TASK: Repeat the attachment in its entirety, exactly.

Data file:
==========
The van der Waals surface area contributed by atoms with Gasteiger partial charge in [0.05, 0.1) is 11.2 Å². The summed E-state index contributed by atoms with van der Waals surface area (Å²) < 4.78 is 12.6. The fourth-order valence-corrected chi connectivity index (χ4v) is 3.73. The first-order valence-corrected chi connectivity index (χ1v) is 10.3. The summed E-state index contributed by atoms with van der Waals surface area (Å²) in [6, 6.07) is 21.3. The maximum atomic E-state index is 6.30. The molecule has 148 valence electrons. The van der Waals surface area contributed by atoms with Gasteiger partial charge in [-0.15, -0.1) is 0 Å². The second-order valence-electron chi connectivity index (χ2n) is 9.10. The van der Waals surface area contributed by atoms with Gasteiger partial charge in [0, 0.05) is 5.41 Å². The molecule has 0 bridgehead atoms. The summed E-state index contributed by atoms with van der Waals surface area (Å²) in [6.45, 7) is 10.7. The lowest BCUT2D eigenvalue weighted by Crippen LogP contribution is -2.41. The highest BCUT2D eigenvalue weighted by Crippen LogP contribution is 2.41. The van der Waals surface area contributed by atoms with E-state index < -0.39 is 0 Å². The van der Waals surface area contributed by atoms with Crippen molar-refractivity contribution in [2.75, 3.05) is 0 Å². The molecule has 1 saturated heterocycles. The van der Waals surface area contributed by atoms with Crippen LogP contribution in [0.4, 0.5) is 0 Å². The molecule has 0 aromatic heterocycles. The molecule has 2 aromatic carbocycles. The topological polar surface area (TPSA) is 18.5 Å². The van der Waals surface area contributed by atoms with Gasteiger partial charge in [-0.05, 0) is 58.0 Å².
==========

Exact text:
The van der Waals surface area contributed by atoms with Gasteiger partial charge in [0.05, 0.1) is 11.2 Å². The summed E-state index contributed by atoms with van der Waals surface area (Å²) < 4.78 is 12.6. The fourth-order valence-corrected chi connectivity index (χ4v) is 3.73. The first-order valence-corrected chi connectivity index (χ1v) is 10.3. The summed E-state index contributed by atoms with van der Waals surface area (Å²) in [6, 6.07) is 21.3. The maximum atomic E-state index is 6.30. The molecule has 148 valence electrons. The van der Waals surface area contributed by atoms with Gasteiger partial charge in [-0.15, -0.1) is 0 Å². The second-order valence-electron chi connectivity index (χ2n) is 9.10. The van der Waals surface area contributed by atoms with Gasteiger partial charge in [0, 0.05) is 5.41 Å². The molecule has 0 bridgehead atoms. The summed E-state index contributed by atoms with van der Waals surface area (Å²) in [6.45, 7) is 10.7. The lowest BCUT2D eigenvalue weighted by Crippen LogP contribution is -2.41. The highest BCUT2D eigenvalue weighted by Crippen LogP contribution is 2.41. The van der Waals surface area contributed by atoms with E-state index < -0.39 is 0 Å². The van der Waals surface area contributed by atoms with Crippen molar-refractivity contribution in [2.75, 3.05) is 0 Å². The molecule has 1 saturated heterocycles. The van der Waals surface area contributed by atoms with Crippen LogP contribution in [0.4, 0.5) is 0 Å². The molecule has 0 aromatic heterocycles. The molecule has 2 aromatic carbocycles. The topological polar surface area (TPSA) is 18.5 Å². The van der Waals surface area contributed by atoms with Gasteiger partial charge in [-0.05, 0) is 58.0 Å².